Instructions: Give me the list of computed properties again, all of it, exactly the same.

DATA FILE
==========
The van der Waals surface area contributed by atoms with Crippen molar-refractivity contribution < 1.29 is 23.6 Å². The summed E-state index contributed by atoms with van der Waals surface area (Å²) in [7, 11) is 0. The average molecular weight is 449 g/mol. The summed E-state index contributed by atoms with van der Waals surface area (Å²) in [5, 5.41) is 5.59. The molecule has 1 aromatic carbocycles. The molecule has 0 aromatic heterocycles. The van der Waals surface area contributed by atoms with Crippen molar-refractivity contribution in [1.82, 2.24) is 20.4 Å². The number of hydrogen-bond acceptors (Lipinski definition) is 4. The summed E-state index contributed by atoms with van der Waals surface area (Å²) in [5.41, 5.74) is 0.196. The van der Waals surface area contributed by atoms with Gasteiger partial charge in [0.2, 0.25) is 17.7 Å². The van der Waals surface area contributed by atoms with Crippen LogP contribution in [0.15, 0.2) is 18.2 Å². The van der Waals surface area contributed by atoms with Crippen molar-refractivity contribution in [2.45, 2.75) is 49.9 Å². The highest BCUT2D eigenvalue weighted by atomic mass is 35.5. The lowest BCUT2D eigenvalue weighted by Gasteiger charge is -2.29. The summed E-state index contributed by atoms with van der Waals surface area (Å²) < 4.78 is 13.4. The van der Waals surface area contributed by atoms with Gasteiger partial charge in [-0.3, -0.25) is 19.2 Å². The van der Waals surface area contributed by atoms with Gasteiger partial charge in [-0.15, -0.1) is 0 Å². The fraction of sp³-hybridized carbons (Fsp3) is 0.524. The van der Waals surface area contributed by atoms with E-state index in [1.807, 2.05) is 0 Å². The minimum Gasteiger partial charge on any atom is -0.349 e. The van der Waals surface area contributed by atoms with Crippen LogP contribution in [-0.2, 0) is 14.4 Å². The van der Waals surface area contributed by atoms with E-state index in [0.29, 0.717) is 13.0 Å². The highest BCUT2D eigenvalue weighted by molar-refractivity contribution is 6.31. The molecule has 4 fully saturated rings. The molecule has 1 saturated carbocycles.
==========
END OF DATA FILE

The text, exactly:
The van der Waals surface area contributed by atoms with Crippen molar-refractivity contribution < 1.29 is 23.6 Å². The summed E-state index contributed by atoms with van der Waals surface area (Å²) in [7, 11) is 0. The average molecular weight is 449 g/mol. The summed E-state index contributed by atoms with van der Waals surface area (Å²) in [5, 5.41) is 5.59. The molecule has 1 aromatic carbocycles. The molecule has 0 aromatic heterocycles. The van der Waals surface area contributed by atoms with Crippen molar-refractivity contribution in [1.82, 2.24) is 20.4 Å². The number of hydrogen-bond acceptors (Lipinski definition) is 4. The summed E-state index contributed by atoms with van der Waals surface area (Å²) in [5.41, 5.74) is 0.196. The van der Waals surface area contributed by atoms with Gasteiger partial charge in [0.2, 0.25) is 17.7 Å². The van der Waals surface area contributed by atoms with Crippen LogP contribution in [0.15, 0.2) is 18.2 Å². The van der Waals surface area contributed by atoms with Crippen molar-refractivity contribution in [2.45, 2.75) is 49.9 Å². The highest BCUT2D eigenvalue weighted by atomic mass is 35.5. The lowest BCUT2D eigenvalue weighted by Gasteiger charge is -2.29. The summed E-state index contributed by atoms with van der Waals surface area (Å²) < 4.78 is 13.4. The van der Waals surface area contributed by atoms with Gasteiger partial charge in [-0.3, -0.25) is 19.2 Å². The van der Waals surface area contributed by atoms with Gasteiger partial charge in [-0.15, -0.1) is 0 Å². The fraction of sp³-hybridized carbons (Fsp3) is 0.524. The van der Waals surface area contributed by atoms with E-state index in [1.807, 2.05) is 0 Å². The minimum Gasteiger partial charge on any atom is -0.349 e. The van der Waals surface area contributed by atoms with Crippen LogP contribution in [-0.2, 0) is 14.4 Å². The van der Waals surface area contributed by atoms with E-state index in [0.29, 0.717) is 13.0 Å². The highest BCUT2D eigenvalue weighted by molar-refractivity contribution is 6.31. The molecule has 4 fully saturated rings. The molecule has 1 saturated carbocycles.